Elderly and UTIs


What is a urinary tract infection (UTI)? UTIs are common infections that happen when bacteria, often from the skin or rectum, enter the urethra, and infect the urinary tract. The infections can affect several parts of the urinary tract, but the most common type is a bladder infection (cystitis). Kidney infection (pyelonephritis) is another type of UTI. They’re less common, but more serious than bladder infections.


UTIs are common, but prompt and proper treatment can prevent serious complications.

Risks Factors for UTIs

Some people are at higher risk of getting a UTI. Factors that can increase the risk of UTIs:


 Age (older adults and young children are more likely to get UTIs)

 Structural problems in the urinary tract, such as enlarged prostate

 Poor hygiene, for example, in older adults or children who are potty-training

 A previous UTI

 Sexual activity

 Changes in the bacteria that live inside the vagina, or vaginal flora. For example, menopause or the use of spermicides can cause these bacterial changes.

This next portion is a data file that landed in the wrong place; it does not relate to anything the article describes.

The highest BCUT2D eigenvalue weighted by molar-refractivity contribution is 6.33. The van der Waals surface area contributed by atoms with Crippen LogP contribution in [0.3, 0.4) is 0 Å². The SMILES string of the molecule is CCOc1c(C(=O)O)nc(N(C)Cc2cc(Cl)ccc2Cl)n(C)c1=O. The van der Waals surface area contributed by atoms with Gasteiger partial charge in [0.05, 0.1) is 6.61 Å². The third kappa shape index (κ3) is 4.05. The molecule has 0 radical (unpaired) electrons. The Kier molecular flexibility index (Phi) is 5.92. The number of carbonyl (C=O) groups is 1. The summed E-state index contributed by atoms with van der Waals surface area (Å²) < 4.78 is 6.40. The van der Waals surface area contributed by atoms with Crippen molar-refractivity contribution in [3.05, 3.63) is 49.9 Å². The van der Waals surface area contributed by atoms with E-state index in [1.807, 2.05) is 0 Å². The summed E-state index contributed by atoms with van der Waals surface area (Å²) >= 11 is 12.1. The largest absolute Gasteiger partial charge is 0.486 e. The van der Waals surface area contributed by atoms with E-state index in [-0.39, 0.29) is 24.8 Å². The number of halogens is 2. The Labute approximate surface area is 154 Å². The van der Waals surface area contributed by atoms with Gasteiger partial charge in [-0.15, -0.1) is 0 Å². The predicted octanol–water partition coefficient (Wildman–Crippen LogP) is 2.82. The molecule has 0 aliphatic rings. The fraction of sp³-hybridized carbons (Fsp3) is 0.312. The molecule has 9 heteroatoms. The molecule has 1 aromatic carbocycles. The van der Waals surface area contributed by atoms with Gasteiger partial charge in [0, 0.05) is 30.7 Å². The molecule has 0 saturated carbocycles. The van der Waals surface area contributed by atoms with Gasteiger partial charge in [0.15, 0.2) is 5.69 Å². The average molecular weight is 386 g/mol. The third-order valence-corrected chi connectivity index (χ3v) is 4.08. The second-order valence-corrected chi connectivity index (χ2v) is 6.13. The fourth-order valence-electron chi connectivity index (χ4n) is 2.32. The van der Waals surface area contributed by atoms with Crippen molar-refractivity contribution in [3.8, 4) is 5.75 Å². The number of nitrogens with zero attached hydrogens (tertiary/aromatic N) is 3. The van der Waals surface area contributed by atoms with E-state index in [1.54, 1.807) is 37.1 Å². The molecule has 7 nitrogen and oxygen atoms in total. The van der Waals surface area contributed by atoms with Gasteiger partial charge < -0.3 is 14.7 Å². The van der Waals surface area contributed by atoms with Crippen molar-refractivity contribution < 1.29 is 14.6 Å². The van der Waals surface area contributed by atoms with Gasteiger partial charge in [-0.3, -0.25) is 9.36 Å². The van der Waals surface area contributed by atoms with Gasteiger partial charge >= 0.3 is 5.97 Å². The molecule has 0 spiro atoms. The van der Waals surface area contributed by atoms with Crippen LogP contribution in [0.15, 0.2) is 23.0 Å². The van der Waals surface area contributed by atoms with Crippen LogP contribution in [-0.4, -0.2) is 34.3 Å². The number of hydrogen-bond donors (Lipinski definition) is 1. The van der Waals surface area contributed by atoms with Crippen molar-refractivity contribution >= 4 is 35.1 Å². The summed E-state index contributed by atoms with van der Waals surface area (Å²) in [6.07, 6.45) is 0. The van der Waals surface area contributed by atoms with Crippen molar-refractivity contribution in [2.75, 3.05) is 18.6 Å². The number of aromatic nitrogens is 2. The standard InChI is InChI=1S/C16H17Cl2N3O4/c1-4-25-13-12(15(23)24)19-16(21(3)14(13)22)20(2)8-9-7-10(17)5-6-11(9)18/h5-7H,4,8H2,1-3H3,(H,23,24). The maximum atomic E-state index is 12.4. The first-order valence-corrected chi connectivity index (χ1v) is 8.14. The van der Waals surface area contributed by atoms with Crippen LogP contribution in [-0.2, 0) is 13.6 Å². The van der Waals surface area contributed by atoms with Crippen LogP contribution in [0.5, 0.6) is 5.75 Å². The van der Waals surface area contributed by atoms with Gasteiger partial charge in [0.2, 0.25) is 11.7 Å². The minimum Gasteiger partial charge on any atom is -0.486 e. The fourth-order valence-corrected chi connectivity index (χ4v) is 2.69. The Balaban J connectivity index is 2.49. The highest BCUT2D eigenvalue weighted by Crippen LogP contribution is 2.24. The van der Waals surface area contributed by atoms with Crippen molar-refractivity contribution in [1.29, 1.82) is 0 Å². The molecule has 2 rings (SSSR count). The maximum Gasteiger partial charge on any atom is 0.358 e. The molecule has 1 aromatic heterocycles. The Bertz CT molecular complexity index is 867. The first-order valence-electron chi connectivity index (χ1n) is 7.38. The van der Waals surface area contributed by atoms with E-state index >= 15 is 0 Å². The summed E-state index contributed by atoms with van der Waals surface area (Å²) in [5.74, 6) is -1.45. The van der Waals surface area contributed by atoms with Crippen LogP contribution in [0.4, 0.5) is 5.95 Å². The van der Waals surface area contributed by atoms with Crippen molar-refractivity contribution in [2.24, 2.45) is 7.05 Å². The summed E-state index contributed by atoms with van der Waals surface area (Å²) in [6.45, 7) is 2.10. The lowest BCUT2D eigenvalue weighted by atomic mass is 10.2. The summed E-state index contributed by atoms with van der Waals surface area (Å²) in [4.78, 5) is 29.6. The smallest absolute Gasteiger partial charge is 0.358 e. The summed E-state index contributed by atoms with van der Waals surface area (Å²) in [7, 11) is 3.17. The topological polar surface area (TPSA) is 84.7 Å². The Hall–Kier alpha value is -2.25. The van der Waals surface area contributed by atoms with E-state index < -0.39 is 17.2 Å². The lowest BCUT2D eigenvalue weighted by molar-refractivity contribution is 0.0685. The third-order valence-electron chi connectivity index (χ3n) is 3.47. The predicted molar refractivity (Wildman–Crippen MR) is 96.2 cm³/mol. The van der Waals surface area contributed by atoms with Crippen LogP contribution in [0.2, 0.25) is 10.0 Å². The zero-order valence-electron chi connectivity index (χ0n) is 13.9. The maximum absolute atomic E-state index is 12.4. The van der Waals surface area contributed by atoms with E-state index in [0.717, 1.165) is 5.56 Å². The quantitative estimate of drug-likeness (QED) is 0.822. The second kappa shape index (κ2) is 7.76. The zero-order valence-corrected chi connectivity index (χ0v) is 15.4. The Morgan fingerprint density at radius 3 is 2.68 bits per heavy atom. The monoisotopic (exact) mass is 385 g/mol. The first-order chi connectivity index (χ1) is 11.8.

UTI Symptons

Symptoms of a bladder infection can include:


 Pain or burning while urinating

 Frequent urination

 Feeling the need to urinate despite having an empty bladder

 Bloody urine

; Pressure or cramping in the groin or lower abdomen

UTI Complications

When treated promptly and properly, lower urinary tract infections rarely lead to complications. But left untreated, UTIs can cause serious health problems.


Complications of a UTI may include:


 Repeated infections, which means you have two or more UTIs within six months or three or more within a year. Women are especially prone to having repeated infections.

 Permanent kidney damage from a kidney infection due to an untreated UTI

 A narrowed urethra in men from having repeated infections of the urethra.

 Sepsis, a potentially life-threatening complication of an infection. This is a risk especially if the infection travels up the urinary tract to the kidneys.